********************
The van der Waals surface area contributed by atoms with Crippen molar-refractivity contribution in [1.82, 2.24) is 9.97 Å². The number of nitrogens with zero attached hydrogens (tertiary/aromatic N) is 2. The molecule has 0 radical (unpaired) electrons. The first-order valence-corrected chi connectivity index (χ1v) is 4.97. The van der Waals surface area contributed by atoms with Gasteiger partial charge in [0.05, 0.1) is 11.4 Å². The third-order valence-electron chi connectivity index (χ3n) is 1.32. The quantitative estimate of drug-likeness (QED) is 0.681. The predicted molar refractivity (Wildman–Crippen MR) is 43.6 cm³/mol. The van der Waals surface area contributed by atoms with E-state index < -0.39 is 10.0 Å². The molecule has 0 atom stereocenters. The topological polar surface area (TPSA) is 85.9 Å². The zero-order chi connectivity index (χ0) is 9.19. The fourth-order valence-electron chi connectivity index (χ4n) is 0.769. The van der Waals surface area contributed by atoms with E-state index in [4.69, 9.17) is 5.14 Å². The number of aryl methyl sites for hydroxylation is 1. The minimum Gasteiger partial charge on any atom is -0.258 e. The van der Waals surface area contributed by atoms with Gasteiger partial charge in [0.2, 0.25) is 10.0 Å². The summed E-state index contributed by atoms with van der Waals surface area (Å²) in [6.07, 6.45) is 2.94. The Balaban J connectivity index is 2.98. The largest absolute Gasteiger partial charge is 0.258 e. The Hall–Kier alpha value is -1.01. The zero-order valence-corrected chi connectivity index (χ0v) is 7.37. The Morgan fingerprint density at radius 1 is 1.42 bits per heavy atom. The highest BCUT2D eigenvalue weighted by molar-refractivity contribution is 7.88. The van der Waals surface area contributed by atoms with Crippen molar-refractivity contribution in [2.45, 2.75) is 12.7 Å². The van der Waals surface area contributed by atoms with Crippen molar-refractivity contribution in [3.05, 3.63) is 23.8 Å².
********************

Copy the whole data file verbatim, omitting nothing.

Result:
The van der Waals surface area contributed by atoms with Crippen molar-refractivity contribution in [1.82, 2.24) is 9.97 Å². The number of nitrogens with zero attached hydrogens (tertiary/aromatic N) is 2. The molecule has 0 radical (unpaired) electrons. The first-order valence-corrected chi connectivity index (χ1v) is 4.97. The van der Waals surface area contributed by atoms with Gasteiger partial charge in [0.05, 0.1) is 11.4 Å². The third-order valence-electron chi connectivity index (χ3n) is 1.32. The quantitative estimate of drug-likeness (QED) is 0.681. The predicted molar refractivity (Wildman–Crippen MR) is 43.6 cm³/mol. The van der Waals surface area contributed by atoms with E-state index < -0.39 is 10.0 Å². The molecule has 0 atom stereocenters. The topological polar surface area (TPSA) is 85.9 Å². The zero-order chi connectivity index (χ0) is 9.19. The fourth-order valence-electron chi connectivity index (χ4n) is 0.769. The van der Waals surface area contributed by atoms with E-state index in [4.69, 9.17) is 5.14 Å². The number of aryl methyl sites for hydroxylation is 1. The minimum Gasteiger partial charge on any atom is -0.258 e. The van der Waals surface area contributed by atoms with Gasteiger partial charge in [0.2, 0.25) is 10.0 Å². The summed E-state index contributed by atoms with van der Waals surface area (Å²) in [6.07, 6.45) is 2.94. The Balaban J connectivity index is 2.98. The largest absolute Gasteiger partial charge is 0.258 e. The Hall–Kier alpha value is -1.01. The zero-order valence-corrected chi connectivity index (χ0v) is 7.37. The Morgan fingerprint density at radius 1 is 1.42 bits per heavy atom. The highest BCUT2D eigenvalue weighted by molar-refractivity contribution is 7.88. The van der Waals surface area contributed by atoms with Crippen molar-refractivity contribution in [2.45, 2.75) is 12.7 Å². The van der Waals surface area contributed by atoms with Crippen molar-refractivity contribution in [3.05, 3.63) is 23.8 Å².